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CMAJ Open. 2014 Oct 1;2(4):E208-16. doi: 10.9778/cmajo.20130076. eCollection 2014 Oct.

Use of benzodiazepines and related drugs in Manitoba: a population-based study.

Author information

1
Faculty of Pharmacy, University of Manitoba, Winnipeg, Man.
2
Department of Psychiatry, Faculty of Medicine, University of Manitoba, Winnipeg, Man. ; Department of Community Health Sciences, Faculty of Medicine, University of Manitoba, Winnipeg, Man. ; Department of Psychology, Faculty of Arts, University of Manitoba, Winnipeg, Man.
3
Manitoba Centre for Health Policy, University of Manitoba, Winnipeg, Man.
4
Department of Community Health Sciences, Faculty of Medicine, University of Manitoba, Winnipeg, Man. ; Manitoba Centre for Health Policy, University of Manitoba, Winnipeg, Man.

Abstract

BACKGROUND:

Despite their favourable toxicology profile, benzodiazepines and the related Z-drugs (zopiclone, zolpidem and zaleplon) have been associated with physiological tolerance, dependence and addiction. Evidence of harm (e.g., falls, motor vehicle collisions and cognitive disturbances) has been reported in older populations. The aim of this study was to determine the relation between users' characteristics and the use of benzodiazepines and Z-drugs in Manitoba over a 16-year period.

METHODS:

This time-series analysis was based on prescription data from Apr. 1, 1996, to Mar. 31, 2012, obtained from the Drug Product Information Network database of Manitoba. We obtained sociodemographic information on benzodiazepine and Z-drug users from the Population Registry and determined changes in utilization rates over time using generalized estimating equations.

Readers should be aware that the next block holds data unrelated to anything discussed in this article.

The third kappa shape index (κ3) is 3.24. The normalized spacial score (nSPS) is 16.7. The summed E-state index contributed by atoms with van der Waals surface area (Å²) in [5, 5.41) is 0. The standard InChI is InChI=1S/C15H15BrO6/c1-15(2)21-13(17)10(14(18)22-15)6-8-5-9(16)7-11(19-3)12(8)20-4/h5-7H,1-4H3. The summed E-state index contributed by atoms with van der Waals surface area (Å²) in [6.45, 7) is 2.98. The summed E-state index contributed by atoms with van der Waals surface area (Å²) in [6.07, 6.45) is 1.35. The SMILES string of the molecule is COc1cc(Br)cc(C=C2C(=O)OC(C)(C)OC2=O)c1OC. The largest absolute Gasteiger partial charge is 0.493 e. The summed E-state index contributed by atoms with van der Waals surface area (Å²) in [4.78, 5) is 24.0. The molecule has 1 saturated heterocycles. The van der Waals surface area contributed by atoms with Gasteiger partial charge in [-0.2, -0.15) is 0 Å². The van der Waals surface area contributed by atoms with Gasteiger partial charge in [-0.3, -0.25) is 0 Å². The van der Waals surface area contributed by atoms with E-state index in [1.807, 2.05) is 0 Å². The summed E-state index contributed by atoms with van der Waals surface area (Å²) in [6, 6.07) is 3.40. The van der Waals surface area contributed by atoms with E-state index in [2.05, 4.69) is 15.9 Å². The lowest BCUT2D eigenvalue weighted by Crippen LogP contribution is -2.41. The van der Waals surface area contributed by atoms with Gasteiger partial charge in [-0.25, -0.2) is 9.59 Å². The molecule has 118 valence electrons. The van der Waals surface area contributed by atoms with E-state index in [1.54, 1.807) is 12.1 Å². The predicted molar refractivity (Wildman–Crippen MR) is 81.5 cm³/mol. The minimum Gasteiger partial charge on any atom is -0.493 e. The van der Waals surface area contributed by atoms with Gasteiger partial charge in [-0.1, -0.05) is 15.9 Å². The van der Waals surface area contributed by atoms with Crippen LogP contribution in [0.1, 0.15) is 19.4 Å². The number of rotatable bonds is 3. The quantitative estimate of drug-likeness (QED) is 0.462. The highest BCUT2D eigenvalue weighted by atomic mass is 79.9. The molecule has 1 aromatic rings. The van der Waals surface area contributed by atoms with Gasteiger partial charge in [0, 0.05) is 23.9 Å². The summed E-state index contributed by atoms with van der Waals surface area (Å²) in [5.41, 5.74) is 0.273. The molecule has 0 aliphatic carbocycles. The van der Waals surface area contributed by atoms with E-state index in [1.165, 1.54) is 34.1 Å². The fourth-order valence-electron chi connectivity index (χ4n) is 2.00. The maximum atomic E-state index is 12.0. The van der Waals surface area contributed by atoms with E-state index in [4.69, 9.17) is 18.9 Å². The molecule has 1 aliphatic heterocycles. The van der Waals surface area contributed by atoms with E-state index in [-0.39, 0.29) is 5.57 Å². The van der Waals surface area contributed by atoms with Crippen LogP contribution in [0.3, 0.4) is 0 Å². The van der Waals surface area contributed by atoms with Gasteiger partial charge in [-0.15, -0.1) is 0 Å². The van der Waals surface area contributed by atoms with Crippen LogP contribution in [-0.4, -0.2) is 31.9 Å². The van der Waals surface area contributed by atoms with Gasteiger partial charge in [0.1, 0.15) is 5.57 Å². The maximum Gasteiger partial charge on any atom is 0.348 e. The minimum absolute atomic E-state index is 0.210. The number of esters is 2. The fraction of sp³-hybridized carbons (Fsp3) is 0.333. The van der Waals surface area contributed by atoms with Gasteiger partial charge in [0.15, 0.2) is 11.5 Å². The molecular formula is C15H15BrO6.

RESULTS:

Overall, the prevalence of benzodiazepine use remained stable at about 61.0 per 1000 population between 1996/97 and 2011/12; however, the prevalence of Z-drug use increased steadily from 10.9 to 37.0 per 1000 over the same period. In older people (≥ 65 years), the incidence of benzodiazepine use decreased from 55.5 to 30.3 users per 1000, whereas the incidence of Z-drug use increased from 7.3 to 20.3 users per 1000 over the study period. Among those 18-64 years of age, the incidence of benzodiazepine use decreased from 30.1 to 27.6 users per 1000, but the increase in incidence of Z-drug use was more than 2-fold. The youngest population (≤ 17 years) showed the lowest rates of use of these drugs. The highest rates of use were observed among older women and the low-income population.

INTERPRETATION:

Over the study period, benzodiazepines have been prescribed less frequently to older patients in Manitoba; however, zopiclone prescribing has continued to increase for all age groups. The reasons for this increase remain to be determined.

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